Remember Jeremiah’s Mother

Title: Remember Jeremiah's Mother

Bible Book: Jeremiah

Author: Franklin L. Kirksey

Subject: Mother's Day; Mother; Abortion



Jeremiah 1:1-5; 15:10; 20:7-18

Someone tells, “A teacher gave her class of second graders a lesson on the magnet and what it does. The next day in a written test, she included this question: ‘My full name has six letters. The first one is M. I am strong and attractive. I pick up things. What am I?’ When the test papers were turned in the teacher was astonished to find that almost 50 percent of the students answered the question with the word ‘Mother.’”

Remember Jeremiah’s mother on this Mother’s Day. She was a remarkable woman. Although we do not know her name there are several things we can learn about her. We read in Jeremiah 1:1-5, “The words of Jeremiah the son of Hilkiah, of the priests who were in Anathoth in the land of Benjamin, to whom the word of the Lord came in the days of Josiah the son of Amon, king of Judah, in the thirteenth year of his reign. It came also in the days of Jehoiakim the son of Josiah, king of Judah, until the end of the eleventh year of Zedekiah the son of Josiah, king of Judah, until the carrying away of Jerusalem captive in the fifth month. Then the word of the Lord came to me, saying: ‘Before I formed you in the womb I knew you; / Before you were born I sanctified you; / I ordained you a prophet to the nations.’”

From Psalm 139:13-16 we read, “For You formed my inward parts;
You covered me in my mother’s womb. I will praise You, for I am fearfully and wonderfully made; / Marvelous are Your works, / And that my soul knows very well. My frame was not hidden from You, / When I was made in secret, / And skillfully wrought in the lowest parts of the earth. Your eyes saw my substance, being yet unformed. And in Your book they all were written, / The days fashioned for me, / When as yet there were none of them.”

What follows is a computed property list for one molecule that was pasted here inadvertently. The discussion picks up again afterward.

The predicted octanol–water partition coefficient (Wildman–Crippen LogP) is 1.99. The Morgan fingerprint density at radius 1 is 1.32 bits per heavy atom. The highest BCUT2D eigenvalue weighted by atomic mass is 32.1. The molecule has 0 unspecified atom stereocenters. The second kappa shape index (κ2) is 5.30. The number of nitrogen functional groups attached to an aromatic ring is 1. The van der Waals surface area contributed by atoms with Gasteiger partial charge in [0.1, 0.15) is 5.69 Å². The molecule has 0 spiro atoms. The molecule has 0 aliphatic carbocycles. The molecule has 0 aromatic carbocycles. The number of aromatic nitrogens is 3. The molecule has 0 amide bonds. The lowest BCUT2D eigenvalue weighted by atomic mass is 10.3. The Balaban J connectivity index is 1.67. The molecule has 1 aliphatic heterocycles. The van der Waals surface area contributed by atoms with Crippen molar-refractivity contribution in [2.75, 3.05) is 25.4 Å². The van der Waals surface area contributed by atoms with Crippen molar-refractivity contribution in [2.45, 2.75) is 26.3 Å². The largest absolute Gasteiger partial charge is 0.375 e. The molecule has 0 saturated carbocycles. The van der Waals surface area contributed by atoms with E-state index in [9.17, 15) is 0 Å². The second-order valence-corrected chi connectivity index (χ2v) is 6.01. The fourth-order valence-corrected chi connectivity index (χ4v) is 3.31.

In Isaiah 49:1, 5 we read, “Listen, O coastlands, to Me, / And take heed, you peoples from afar! The Lord has called Me from the womb; / From the matrix of My mother He has made mention of My name. . . . And now the Lord says, / Who formed Me from the womb to be His Servant, / To bring Jacob back to Him, / So that Israel is gathered to Him (For I shall be glorious in the eyes of the Lord, / And My God shall be My strength).”

Paul the Apostle writes in Galatians 1:15-17, “But when it pleased God, who separated me from my mother’s womb and called me through His grace, to reveal His Son in me, that I might preach Him among the Gentiles, I did not immediately confer with flesh and blood, nor did I go up to Jerusalem to those who were apostles before me; but I went to Arabia, and returned again to Damascus.”